Happy Birthday! Happy Anniversary and Happy Father’s Day!
This week is a celebration week. It contains my dad’s birthday, my parents’ anniversary and Father’s Day. I have often told my father that this is the week of the year I can honestly say costs me the most. If the truth were told, I think my dad gets ripped off when we celebrate all three in the same week. Seriously, how many cakes can one man eat? Although his preference would be to have a mincemeat pie, I’ve never been able to bring myself to make one. Mom loves cake, however, so Dad makes the compromise. My father got married on his birthday because he never wanted to forget his and Mom’s anniversary. I’d say after 58 years it was a smart thing to do.
I have shared many stories and ‘Dollyisms” about my mom when it was her birthday or Mother’s Day, so I wanted to give a shout-out about my dad. My dad has always been the most hardworking man I know. He can also fix anything. This is a trait I have always admired in him. If my dad didn’t know how to do something, he taught himself. He’s still fixing things today. Although he retired when he was 62 and is now 76, there have not been many days when my dad has taken a day off. Every morning he is up bright and early and does a 5K. Yes, you read that correctly. It isn’t an easy course either. When you live in the hills of upstate New York, not only is there terrain to contend with, but also the unpredictable weather. It doesn’t matter if it snows, sleets, rains or is hot and humid, you will find my dad walking first thing in the morning. I try to walk with my dad when I’m visiting, but I am not a morning walker. Mornings are too bright and too loud for me. Dad is like the early bird that loves to get the worm. I am good with that because I’m not a fan of worms anyway.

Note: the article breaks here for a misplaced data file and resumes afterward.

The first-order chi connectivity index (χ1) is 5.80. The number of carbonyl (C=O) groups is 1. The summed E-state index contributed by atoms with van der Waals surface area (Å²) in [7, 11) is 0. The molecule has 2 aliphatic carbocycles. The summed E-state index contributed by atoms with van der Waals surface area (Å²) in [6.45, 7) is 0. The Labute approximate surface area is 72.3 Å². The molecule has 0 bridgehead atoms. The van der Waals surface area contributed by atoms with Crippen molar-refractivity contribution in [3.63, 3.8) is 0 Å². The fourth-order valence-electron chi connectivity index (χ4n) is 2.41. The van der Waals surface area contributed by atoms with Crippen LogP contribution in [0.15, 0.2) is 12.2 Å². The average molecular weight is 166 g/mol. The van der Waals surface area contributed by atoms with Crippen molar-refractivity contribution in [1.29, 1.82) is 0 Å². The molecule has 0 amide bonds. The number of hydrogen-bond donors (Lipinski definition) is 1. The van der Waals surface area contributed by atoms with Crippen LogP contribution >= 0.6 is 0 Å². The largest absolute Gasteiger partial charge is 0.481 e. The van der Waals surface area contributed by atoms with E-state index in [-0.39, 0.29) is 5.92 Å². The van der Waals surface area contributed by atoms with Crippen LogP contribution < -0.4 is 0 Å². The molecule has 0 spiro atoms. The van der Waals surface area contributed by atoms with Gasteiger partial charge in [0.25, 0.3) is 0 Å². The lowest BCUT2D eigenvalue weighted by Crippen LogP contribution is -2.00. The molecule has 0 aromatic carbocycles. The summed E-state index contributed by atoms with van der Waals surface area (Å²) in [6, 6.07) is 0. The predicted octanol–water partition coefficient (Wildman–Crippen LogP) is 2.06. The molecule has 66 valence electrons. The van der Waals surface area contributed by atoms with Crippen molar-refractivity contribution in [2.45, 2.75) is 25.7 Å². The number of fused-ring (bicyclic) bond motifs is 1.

I love to spend time with my dad. When we were young, he worked countless hours to provide for our family. It wasn’t always easy, and he would be the first to tell you he wasn’t a perfect dad. The fact is, I wasn’t the perfect daughter either. However, I have always been my daddy’s little girl no matter my age. My dad spanked me one time in my life, which was well deserved. The reason he spanked me was because I was tap dancing and singing on the hood of his new car in my shiny black shoes. Hey, I needed to have a stage and the world needed to hear my song. I don’t remember the event anymore. I’ve only heard the story so many times that I think I remember it.
One of the things I loved to do with my dad growing up was planting our garden. We always had a big garden, and it seemed those dang green beans always came on right before we were leaving for vacation and we’d have to get them snapped and done before we could leave. One year my father’s garden was just beautiful. Everything was up and growing. It was green and lush promising a bountiful harvest. Then a hail storm went through and shredded everything to bits. I cried because I knew how much work my dad had put into his garden and now there was nothing left to show for all of his hard work. It felt like I was on “Little House on the Prairie” and Pa had lost all of his crops. (No, I’m not dramatic… ok, maybe a little) Dad came home and put his arm around me and said, Babe, Babe, “It is what it is.” My dad still says the same thing to this day whenever anything goes wrong. And yes, Babe, Babe is what my father has always called me. It is so endearing to my heart that I will forever be his Babe, Babe.
My dad grew up on a farm with four brothers and my grandmother’s sister because my great-grandmother had passed away with cancer when she was still very young. Dad always shares stories about growing up on the farm with his dad and the many adventures they shared as siblings. One of my favorites is how the brothers would stick their fingers in each other’s dessert and say, “sell it for a dime?”, hoping the other brother would be grossed out and give it away. However, that didn’t happen very much.